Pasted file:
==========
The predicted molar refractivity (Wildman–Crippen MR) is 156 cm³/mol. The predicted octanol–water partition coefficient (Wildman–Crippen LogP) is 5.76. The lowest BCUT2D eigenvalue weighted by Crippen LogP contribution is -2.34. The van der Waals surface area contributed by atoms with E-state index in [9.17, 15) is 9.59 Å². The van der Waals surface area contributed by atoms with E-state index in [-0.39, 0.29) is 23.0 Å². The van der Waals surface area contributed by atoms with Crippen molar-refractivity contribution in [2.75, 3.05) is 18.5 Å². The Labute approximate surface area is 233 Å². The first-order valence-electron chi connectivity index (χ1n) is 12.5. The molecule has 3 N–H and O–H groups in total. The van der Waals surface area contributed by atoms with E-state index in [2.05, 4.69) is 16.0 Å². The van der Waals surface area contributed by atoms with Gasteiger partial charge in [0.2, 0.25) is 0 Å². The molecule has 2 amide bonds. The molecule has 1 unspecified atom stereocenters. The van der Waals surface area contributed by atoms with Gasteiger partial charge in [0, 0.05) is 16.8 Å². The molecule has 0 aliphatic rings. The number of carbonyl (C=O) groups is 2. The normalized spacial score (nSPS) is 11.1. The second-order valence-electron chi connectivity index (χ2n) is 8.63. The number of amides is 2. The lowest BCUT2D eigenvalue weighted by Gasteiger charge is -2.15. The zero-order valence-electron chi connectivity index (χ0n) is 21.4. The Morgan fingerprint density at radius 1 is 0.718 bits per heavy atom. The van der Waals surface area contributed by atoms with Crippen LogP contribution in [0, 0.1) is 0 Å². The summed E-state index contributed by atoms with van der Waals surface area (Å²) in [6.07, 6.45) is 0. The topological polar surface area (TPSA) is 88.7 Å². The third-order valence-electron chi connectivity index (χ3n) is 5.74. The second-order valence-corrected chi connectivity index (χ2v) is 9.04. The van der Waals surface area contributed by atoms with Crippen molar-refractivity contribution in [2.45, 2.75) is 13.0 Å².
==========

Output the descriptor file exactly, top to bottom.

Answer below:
The predicted molar refractivity (Wildman–Crippen MR) is 156 cm³/mol. The predicted octanol–water partition coefficient (Wildman–Crippen LogP) is 5.76. The lowest BCUT2D eigenvalue weighted by Crippen LogP contribution is -2.34. The van der Waals surface area contributed by atoms with E-state index in [9.17, 15) is 9.59 Å². The van der Waals surface area contributed by atoms with E-state index in [-0.39, 0.29) is 23.0 Å². The van der Waals surface area contributed by atoms with Crippen molar-refractivity contribution in [2.75, 3.05) is 18.5 Å². The Labute approximate surface area is 233 Å². The first-order valence-electron chi connectivity index (χ1n) is 12.5. The molecule has 3 N–H and O–H groups in total. The van der Waals surface area contributed by atoms with E-state index in [2.05, 4.69) is 16.0 Å². The van der Waals surface area contributed by atoms with Gasteiger partial charge in [0.2, 0.25) is 0 Å². The molecule has 2 amide bonds. The molecule has 1 unspecified atom stereocenters. The van der Waals surface area contributed by atoms with Gasteiger partial charge in [0, 0.05) is 16.8 Å². The molecule has 0 aliphatic rings. The number of carbonyl (C=O) groups is 2. The normalized spacial score (nSPS) is 11.1. The second-order valence-electron chi connectivity index (χ2n) is 8.63. The number of amides is 2. The lowest BCUT2D eigenvalue weighted by Gasteiger charge is -2.15. The zero-order valence-electron chi connectivity index (χ0n) is 21.4. The Morgan fingerprint density at radius 1 is 0.718 bits per heavy atom. The van der Waals surface area contributed by atoms with Crippen LogP contribution in [0, 0.1) is 0 Å². The summed E-state index contributed by atoms with van der Waals surface area (Å²) in [6.07, 6.45) is 0. The topological polar surface area (TPSA) is 88.7 Å². The third-order valence-electron chi connectivity index (χ3n) is 5.74. The second-order valence-corrected chi connectivity index (χ2v) is 9.04. The van der Waals surface area contributed by atoms with Crippen molar-refractivity contribution in [2.45, 2.75) is 13.0 Å².